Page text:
Blessed Antonio Conselheiro appears on the pages of a History book as the leader of the Guerra dos Canudos, one of the main conflicts of the Empire of Brazil, in which 20,000 sertanejos from Bahia occupied an unproductive farm and rose up against the National Army in a fight against hunger. , misery and drought.
But Conselheiro was and continues to be more than that: “he bothers you every day, because where there is struggle by the people, where there is mobilization in the countryside and in the city, it is a Canudos that is reborn”, says historian and professor Neto Camorim, who is member of the non-governmental organization Instituto do Patrimônio Histórico, Cultural e Natural de Quixeramobim (IPHANAQ).
For 19 years, the institution has held the Conselheiro Vivo event, which this year runs until next Monday (13), in Quixeramobim (CE), the hometown of the blessed. The aim is to promote and keep the memory of Antônio Conselheiro alive, promote contemporary debates and organize cultural events that update Conselheiro’s memory. The complete schedule is on the pages of Casa do Antônio Conselheiro and the NGO IPHANAQ.
“Conselheiro is someone who goes hungry, is someone who does not have decent housing, is someone who does not have food on the table. Conselheiro is someone who discusses the policies and tax injustices of that country. Conselheiro and the ideals of Canudos are alive in the struggle of the people “, reinforces Camorim, in an exclusive interview with Brasil de Fato Ceará. Check out:
The story goes that Blessed Antônio Conselheiro lived between 1830 and 1897, he was a religious leader and the founder of the Belo Monte camp, better known as Canudos, where the War of Canudos took place. Besides, who is Antônio Conselheiro?
Antônio Conselheiro was and is still misunderstood today, as he was in the past. It means struggle and resistance, because Counselor’s ideals are still alive every day and spread in every corner of this country, every time someone needs land, food, human dignity and social justice.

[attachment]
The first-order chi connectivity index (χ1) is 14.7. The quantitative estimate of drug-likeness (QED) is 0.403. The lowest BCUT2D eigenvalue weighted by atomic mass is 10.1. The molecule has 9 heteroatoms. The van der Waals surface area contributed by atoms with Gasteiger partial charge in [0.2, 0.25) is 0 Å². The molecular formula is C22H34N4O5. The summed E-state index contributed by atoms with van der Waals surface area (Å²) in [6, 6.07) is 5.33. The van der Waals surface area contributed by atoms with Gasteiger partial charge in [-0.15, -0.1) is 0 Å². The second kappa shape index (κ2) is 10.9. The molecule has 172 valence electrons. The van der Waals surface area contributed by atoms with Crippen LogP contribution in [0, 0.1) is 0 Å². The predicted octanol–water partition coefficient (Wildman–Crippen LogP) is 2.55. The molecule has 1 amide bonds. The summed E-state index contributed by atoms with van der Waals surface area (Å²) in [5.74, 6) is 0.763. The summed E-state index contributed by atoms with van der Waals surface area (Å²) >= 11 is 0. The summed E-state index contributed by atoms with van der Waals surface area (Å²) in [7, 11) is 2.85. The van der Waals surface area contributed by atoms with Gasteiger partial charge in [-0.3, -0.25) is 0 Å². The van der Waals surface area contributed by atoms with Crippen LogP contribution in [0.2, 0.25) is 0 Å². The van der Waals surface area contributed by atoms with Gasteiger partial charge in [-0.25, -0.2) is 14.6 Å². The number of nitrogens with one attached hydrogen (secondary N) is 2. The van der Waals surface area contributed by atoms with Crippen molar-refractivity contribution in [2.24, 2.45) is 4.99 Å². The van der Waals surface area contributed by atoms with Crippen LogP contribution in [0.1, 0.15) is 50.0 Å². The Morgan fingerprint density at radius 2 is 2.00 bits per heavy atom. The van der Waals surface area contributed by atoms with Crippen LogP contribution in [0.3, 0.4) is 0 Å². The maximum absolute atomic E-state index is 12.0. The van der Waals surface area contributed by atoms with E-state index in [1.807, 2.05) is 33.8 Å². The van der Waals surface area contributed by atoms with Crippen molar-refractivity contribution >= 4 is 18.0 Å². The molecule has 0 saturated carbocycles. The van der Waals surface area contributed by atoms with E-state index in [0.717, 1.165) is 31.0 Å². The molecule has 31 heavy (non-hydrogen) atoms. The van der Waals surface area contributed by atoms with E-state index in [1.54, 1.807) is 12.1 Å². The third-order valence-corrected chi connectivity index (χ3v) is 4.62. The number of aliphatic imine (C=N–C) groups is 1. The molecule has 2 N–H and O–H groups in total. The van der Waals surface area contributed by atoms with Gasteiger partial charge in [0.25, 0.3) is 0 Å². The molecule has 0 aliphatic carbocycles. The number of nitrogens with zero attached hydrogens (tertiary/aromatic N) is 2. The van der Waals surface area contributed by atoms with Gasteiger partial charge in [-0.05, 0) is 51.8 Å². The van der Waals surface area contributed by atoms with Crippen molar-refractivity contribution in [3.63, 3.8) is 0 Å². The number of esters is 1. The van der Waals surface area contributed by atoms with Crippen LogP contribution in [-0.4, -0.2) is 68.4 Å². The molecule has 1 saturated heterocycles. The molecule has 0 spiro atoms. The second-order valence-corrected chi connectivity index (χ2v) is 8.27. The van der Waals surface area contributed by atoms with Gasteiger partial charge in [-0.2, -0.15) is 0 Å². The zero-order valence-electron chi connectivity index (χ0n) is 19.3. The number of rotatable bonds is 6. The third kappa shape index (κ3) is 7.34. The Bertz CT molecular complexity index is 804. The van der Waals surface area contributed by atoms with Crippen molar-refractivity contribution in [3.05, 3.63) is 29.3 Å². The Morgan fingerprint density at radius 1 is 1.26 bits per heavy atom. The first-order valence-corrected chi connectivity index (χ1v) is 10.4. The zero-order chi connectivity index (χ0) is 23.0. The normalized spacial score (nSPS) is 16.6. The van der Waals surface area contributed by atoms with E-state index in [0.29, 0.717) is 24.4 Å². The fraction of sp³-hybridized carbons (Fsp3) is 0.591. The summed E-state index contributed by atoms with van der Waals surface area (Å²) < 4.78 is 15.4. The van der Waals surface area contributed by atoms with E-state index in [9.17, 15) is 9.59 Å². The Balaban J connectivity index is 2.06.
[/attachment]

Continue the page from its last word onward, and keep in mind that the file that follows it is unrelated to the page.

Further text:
This Antônio Conselheiro left Quixeramobim around 1857, the son of a merchant who, after liquidating his father’s business, which went bankrupt, had to sell all the enterprises and left that city, wandered for a while through the hinterland of Ceará, in the area north then goes to the south of the state. This man, a walker, draws from the sources of inspiration of Blessed Ibiapina, another great leader in the popular history of our people, and becomes a figure who will fight, above all, believing in solidarity, community work and social justice .
Conselheiro was a figure beyond time, who was concerned with solving the problems of the drought, knowing very well that the problem in the sertão is not the drought, it is the fence of the latifundia, that’s why he was going to cause so much trouble.
Antônio Conselheiro was annoying at that time. Is he still bothering you?
Very. This Counselor bothers you every day. It bothers you because where there is a people’s struggle, where there is mobilization in the countryside and in the city, there is a reborn Canudos. He is someone who goes hungry, he is someone who does not have decent housing, he is someone who does not have food on the table. Counselor is someone who discusses the tax policies and injustices of that country. Conselheiro and the ideals of Canudos are alive in the struggle of the people.
And what does it mean to keep alive the memory and struggle history of Antônio Conselheiro?